Undertaker won the Royal Rumble in January and after playing mindgames with all three champions chose to face Batista. There were low expectations for this match going in, as Batista had generally been stinking up the ring since he came back from injury in the summer. Taker and Batista proceed to smash those expectations and steal the show with this match.
The action starts right off the bell when Batista plants Undertaker with a big Spear to set the tone. He proceeds to go balls out trying to beat Taker, but the Dead Man just keeps coming back.
Taker hit the Plancha with refreshingly little incident. They fight outside for a ridiculously long time without being counted out. This is the first time I remember seeing one guy roll into the ring to “break the count,” which doesn’t make much sense to me. Batista puts Taker through the announce table with a beautiful Running Powerslam. He could take the count out, but he drags Taker back into the ring to go for the pin. We don’t get enough matches that just feel like two guys are willing to kill each other to be champion. Batista escaped the Tombstone and hit a Batista Bomb with STANK on it for a great near fall. I remember being blown away by this match the first time I watched and I still am. Great pop for Taker’s first title win since 2002.
Rating: ****¼. Awesome match. I think most people (including me) thought they were going to stink it up here, and instead they stole the show. Simple story, with Batista as the monstrous champion throwing everything he had at Taker and Taker fighting through it all. I love the intensity, the Spear right off the bell, the Powerslam through the table, and that huge Batista Bomb. Batista lost, but if anything came out stronger in defeat.
There was a really terrible backstage segment where Vince yelled at Stephanie for bringing her daughter. Then they showed a shot from the baby’s POV of Vince doing demented baby talk. And then he made a joke about the baby “taking a Trump.” Clearly something Vince came up with.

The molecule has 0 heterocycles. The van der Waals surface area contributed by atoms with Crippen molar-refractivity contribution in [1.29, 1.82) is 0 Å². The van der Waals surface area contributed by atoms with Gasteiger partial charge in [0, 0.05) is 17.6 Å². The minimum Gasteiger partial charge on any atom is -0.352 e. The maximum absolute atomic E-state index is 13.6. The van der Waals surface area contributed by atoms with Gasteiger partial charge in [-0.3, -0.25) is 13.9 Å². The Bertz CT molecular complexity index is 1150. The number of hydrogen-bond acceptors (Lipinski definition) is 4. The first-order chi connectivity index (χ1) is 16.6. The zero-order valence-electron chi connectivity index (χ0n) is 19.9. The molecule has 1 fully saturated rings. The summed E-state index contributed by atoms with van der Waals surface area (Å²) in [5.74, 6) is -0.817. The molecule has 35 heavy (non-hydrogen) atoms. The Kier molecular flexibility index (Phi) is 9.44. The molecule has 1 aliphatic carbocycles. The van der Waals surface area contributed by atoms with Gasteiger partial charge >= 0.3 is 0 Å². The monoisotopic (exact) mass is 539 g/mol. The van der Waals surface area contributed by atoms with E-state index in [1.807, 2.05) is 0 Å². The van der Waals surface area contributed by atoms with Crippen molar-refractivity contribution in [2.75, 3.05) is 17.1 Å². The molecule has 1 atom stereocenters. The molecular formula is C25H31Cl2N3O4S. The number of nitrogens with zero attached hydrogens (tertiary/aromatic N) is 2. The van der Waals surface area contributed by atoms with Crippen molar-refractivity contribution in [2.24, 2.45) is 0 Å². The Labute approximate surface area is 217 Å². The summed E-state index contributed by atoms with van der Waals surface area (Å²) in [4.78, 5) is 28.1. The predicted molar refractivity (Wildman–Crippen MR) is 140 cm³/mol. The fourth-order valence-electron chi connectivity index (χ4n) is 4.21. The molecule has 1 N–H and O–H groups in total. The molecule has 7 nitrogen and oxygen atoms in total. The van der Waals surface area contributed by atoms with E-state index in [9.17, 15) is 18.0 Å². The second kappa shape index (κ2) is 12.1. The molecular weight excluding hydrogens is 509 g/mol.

Eight Man Tag: ECW Originals (Rob Van Dam, Sandman, Sabu, and Tommy Dreamer) vs. The New Breed (Matt Striker, Kevin Thorn, Elijah Burke, and Marcus Cor Von)
The Originals enter through the crowd to a pretty good response. There was a much better No DQ rematch on the ECW show after this, but they didn’t have time to do that here and didn’t want to overshadow the rest of the show. Pretty basic match where everybody tags in and does a quick showcase segment. The Originals got the win after Van Dam hit Striker with the Five Star Frog Splash.
Rating: *½. Nothing special. Kind of cool to see Tommy Dreamer, Sandman, and Sabu at a Wrestlemania.
Battle of the Billionaires: Bobby Lashley vs. Umaga
This is a rare example of recent WWE celebrity involvement done right and helped get a lot of publicity for this show. The feud began over Vince claiming Trump had stolen his “You’re Fired” catchphrase from Vince. Which was true.
Lashley was the ECW Champion and Umaga the Intercontinental Champion, but neither title is on the line here. Austin got by far the largest pop of anyone involved. Lashley was still a work in progress at this point, but he didn’t screw up anything big. This wasn’t very interesting when it was just Umaga and Lashley working in the ring, but it got fun when Vince, Shane, Estrada, and Trump got involved. Lashley took a sick bump through the ropes and to the floor. There were a few good bumps, including Lashley throwing Umaga off the top rope.